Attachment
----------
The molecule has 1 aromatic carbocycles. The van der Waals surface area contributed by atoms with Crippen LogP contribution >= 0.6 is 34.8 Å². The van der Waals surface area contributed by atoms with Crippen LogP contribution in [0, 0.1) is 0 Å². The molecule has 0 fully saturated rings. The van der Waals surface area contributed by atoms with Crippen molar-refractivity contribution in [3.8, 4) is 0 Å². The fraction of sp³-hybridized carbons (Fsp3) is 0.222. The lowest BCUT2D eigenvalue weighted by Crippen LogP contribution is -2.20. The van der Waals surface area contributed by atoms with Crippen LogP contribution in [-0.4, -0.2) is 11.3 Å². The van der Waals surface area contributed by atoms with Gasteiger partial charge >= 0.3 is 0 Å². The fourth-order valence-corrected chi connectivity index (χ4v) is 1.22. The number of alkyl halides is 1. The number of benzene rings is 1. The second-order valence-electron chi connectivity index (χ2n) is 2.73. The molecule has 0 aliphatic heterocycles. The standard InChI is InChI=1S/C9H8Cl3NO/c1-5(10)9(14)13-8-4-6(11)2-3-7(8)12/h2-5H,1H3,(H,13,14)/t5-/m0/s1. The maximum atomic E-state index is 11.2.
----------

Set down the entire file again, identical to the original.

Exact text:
The molecule has 1 aromatic carbocycles. The van der Waals surface area contributed by atoms with Crippen LogP contribution >= 0.6 is 34.8 Å². The van der Waals surface area contributed by atoms with Crippen LogP contribution in [0, 0.1) is 0 Å². The molecule has 0 fully saturated rings. The van der Waals surface area contributed by atoms with Crippen molar-refractivity contribution in [3.8, 4) is 0 Å². The fraction of sp³-hybridized carbons (Fsp3) is 0.222. The lowest BCUT2D eigenvalue weighted by Crippen LogP contribution is -2.20. The van der Waals surface area contributed by atoms with Crippen LogP contribution in [-0.4, -0.2) is 11.3 Å². The van der Waals surface area contributed by atoms with Gasteiger partial charge >= 0.3 is 0 Å². The fourth-order valence-corrected chi connectivity index (χ4v) is 1.22. The number of alkyl halides is 1. The number of benzene rings is 1. The second-order valence-electron chi connectivity index (χ2n) is 2.73. The molecule has 0 aliphatic heterocycles. The standard InChI is InChI=1S/C9H8Cl3NO/c1-5(10)9(14)13-8-4-6(11)2-3-7(8)12/h2-5H,1H3,(H,13,14)/t5-/m0/s1. The maximum atomic E-state index is 11.2.